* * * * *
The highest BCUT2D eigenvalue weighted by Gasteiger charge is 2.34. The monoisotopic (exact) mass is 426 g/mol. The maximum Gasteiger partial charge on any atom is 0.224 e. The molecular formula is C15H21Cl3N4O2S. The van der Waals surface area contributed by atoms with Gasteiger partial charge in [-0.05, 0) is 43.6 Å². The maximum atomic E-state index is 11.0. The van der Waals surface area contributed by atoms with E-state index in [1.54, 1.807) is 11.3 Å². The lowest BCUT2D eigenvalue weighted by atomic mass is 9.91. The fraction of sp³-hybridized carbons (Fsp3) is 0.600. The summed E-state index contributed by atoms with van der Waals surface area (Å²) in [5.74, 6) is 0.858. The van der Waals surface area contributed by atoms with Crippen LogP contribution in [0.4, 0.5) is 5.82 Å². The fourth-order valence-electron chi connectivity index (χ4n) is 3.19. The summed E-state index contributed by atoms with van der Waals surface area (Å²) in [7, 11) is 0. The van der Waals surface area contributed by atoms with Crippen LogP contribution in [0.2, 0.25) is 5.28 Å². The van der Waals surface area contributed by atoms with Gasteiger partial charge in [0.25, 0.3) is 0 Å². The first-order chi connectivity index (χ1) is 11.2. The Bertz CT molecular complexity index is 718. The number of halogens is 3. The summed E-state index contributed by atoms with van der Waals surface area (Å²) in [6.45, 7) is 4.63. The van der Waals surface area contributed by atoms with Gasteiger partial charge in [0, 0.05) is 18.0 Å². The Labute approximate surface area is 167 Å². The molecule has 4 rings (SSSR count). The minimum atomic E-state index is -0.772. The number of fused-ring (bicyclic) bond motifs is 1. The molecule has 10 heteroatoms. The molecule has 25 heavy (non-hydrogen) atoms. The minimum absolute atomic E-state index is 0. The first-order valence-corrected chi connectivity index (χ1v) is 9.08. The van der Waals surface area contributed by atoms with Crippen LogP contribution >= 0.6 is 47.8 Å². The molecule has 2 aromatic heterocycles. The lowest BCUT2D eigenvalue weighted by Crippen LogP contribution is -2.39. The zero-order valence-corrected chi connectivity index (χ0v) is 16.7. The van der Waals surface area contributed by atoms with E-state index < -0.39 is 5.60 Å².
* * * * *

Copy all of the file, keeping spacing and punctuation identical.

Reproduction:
The highest BCUT2D eigenvalue weighted by Gasteiger charge is 2.34. The monoisotopic (exact) mass is 426 g/mol. The maximum Gasteiger partial charge on any atom is 0.224 e. The molecular formula is C15H21Cl3N4O2S. The van der Waals surface area contributed by atoms with Gasteiger partial charge in [-0.05, 0) is 43.6 Å². The maximum atomic E-state index is 11.0. The van der Waals surface area contributed by atoms with E-state index in [1.54, 1.807) is 11.3 Å². The lowest BCUT2D eigenvalue weighted by atomic mass is 9.91. The fraction of sp³-hybridized carbons (Fsp3) is 0.600. The summed E-state index contributed by atoms with van der Waals surface area (Å²) in [5.74, 6) is 0.858. The van der Waals surface area contributed by atoms with Crippen LogP contribution in [0.4, 0.5) is 5.82 Å². The fourth-order valence-electron chi connectivity index (χ4n) is 3.19. The summed E-state index contributed by atoms with van der Waals surface area (Å²) in [7, 11) is 0. The van der Waals surface area contributed by atoms with Crippen LogP contribution in [0.2, 0.25) is 5.28 Å². The van der Waals surface area contributed by atoms with Gasteiger partial charge in [0.25, 0.3) is 0 Å². The first-order chi connectivity index (χ1) is 11.2. The Bertz CT molecular complexity index is 718. The number of halogens is 3. The summed E-state index contributed by atoms with van der Waals surface area (Å²) in [6.45, 7) is 4.63. The van der Waals surface area contributed by atoms with Gasteiger partial charge in [0, 0.05) is 18.0 Å². The Labute approximate surface area is 167 Å². The molecule has 4 rings (SSSR count). The minimum atomic E-state index is -0.772. The number of fused-ring (bicyclic) bond motifs is 1. The molecule has 10 heteroatoms. The molecule has 25 heavy (non-hydrogen) atoms. The minimum absolute atomic E-state index is 0. The first-order valence-corrected chi connectivity index (χ1v) is 9.08. The van der Waals surface area contributed by atoms with Crippen LogP contribution >= 0.6 is 47.8 Å². The molecule has 2 aromatic heterocycles. The lowest BCUT2D eigenvalue weighted by Crippen LogP contribution is -2.39. The zero-order valence-corrected chi connectivity index (χ0v) is 16.7. The van der Waals surface area contributed by atoms with E-state index < -0.39 is 5.60 Å².